"Codie, Jr High Teacher"
Mudshark is cool. He’s the go-to guy with the answers, and the mudshark Detective Agency is always on the case. At least, it is until the Psychic Parrot takes up residence in the school library. The word in school is that the parrot can out- think Mudshark. And right now, the school needs someone who’s good at solving problems. There’s an escaped gerbil running the halls’ a near-nuclear emergency in the faculty restroom, and an unexplained phenomenon involving disappearing erasers. Once Mudshark solves the mystery of the erasers, he plans to investigate the Psychic Parrot….
"Excellent for young listeners"
Thirteen-year-old Mark Harrison has a week to hike across the desert. He will meet his parents on the other side. By his fourth day, he’s made good time. As he settles in for the night, he gazes up at the stars, feeling completely content. Suddenly, a blue light streams from the sky, jolting Mark into another dimension. Now, in a land filled with strange jungle animals and primitive tribes, Mark desperately battles hunger, armed enemies, and superhuman powers.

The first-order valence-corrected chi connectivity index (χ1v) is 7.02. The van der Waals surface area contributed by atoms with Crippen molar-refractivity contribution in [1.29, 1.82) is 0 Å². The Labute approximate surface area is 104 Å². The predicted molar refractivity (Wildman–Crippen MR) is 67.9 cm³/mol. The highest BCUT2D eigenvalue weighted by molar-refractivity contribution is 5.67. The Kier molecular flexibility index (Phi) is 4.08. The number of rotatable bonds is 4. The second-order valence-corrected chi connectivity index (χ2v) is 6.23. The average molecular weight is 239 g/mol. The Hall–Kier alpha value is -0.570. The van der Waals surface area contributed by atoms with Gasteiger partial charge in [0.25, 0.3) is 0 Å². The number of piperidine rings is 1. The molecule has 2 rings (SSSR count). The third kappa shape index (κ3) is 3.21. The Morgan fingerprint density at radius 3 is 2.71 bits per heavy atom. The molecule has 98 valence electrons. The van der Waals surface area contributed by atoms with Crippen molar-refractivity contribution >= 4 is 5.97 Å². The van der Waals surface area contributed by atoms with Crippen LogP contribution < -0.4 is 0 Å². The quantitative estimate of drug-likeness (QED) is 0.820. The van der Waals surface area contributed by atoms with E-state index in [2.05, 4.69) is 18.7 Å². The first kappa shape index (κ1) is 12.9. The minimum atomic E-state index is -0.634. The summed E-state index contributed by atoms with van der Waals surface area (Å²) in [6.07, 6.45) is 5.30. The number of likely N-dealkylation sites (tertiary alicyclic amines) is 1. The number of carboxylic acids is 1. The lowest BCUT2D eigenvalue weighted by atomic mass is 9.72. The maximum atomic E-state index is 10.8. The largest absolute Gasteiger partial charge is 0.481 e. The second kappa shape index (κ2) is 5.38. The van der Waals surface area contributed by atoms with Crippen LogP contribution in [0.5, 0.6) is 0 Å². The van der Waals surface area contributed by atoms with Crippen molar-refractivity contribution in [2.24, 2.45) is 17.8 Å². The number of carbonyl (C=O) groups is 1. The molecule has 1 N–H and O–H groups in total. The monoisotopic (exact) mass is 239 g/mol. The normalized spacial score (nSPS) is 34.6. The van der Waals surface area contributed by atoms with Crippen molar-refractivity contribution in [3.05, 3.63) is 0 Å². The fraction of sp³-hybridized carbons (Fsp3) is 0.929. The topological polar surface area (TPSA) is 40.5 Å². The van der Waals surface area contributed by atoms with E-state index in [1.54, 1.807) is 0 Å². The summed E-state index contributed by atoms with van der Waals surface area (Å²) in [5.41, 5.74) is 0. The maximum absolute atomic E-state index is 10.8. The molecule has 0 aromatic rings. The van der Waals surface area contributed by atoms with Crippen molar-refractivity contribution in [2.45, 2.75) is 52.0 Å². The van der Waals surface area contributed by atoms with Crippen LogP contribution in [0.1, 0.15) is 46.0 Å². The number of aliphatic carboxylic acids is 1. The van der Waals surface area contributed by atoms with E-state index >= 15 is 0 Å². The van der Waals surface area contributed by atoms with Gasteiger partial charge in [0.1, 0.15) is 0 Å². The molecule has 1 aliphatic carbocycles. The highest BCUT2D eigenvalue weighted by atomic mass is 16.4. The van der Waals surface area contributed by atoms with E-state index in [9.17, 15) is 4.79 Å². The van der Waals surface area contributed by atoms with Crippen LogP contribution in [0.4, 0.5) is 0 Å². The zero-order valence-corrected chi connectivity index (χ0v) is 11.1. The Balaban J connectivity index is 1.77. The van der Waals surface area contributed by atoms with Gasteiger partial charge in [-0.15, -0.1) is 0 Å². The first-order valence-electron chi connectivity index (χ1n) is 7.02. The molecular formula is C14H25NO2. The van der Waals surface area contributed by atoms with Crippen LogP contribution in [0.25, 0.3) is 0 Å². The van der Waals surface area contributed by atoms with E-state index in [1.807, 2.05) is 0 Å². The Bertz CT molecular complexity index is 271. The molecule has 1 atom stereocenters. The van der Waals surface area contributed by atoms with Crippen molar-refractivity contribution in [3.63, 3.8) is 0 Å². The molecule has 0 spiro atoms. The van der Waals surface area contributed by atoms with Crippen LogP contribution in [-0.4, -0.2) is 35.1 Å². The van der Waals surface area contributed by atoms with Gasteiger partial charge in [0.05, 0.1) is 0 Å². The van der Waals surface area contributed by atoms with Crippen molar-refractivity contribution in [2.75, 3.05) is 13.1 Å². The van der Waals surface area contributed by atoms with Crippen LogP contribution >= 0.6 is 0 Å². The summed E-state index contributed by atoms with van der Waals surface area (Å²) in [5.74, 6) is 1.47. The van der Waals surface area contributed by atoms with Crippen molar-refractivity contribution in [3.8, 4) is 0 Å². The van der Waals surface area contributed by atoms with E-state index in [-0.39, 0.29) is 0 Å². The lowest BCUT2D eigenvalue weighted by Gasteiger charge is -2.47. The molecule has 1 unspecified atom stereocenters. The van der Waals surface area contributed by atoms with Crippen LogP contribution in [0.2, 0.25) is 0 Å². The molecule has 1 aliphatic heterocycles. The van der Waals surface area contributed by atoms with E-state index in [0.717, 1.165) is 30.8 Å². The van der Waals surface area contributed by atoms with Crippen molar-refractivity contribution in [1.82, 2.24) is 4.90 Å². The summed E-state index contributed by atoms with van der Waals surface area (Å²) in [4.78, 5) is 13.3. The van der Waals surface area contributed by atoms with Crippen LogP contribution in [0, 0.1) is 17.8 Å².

"A sequel is much needed!"
Gary Paulsen introduces readers to Charley Goddard in his latest novel, Soldier's Heart. Charley goes to war a boy, and returns a changed man, crippled by what he has seen. In this captivating tale Paulsen vividly shows readers the turmoil of war through one boy's eyes and one boy's heart, and gives a voice to all the anonymous young men who fought in the Civil War.
"Not all wounds are visible"
"One day I was 12 years old and broke. I set out to mow some lawns with Grandpa's old riding mower. One client was Arnold the stockbroker, who offered to teach me about: the beauty of capitalism. Supply and demand. Diversifying labor. Distributing the wealth. 'It's groovy, man,' Arnold said. The grass grew, and so did business. Arnold invested my money in many things. One of them was a prizefighter. All of a sudden I was the sponsor of my very own fighter, Joey Pow."
"Really really good book funny too"
It is 1848, and Francis Tucket is heading west on the Oregon Trail with his family. Yesterday he celebrated his 14th birthday on the tailgate of a Conestoga wagon in the foothills of the Rockies. Today, he is going to practice with his new birthday present, a Lancaster rifle. Falling far behind the wagon train, Francis loses sight of his family and is kidnapped by Pawnee Indians.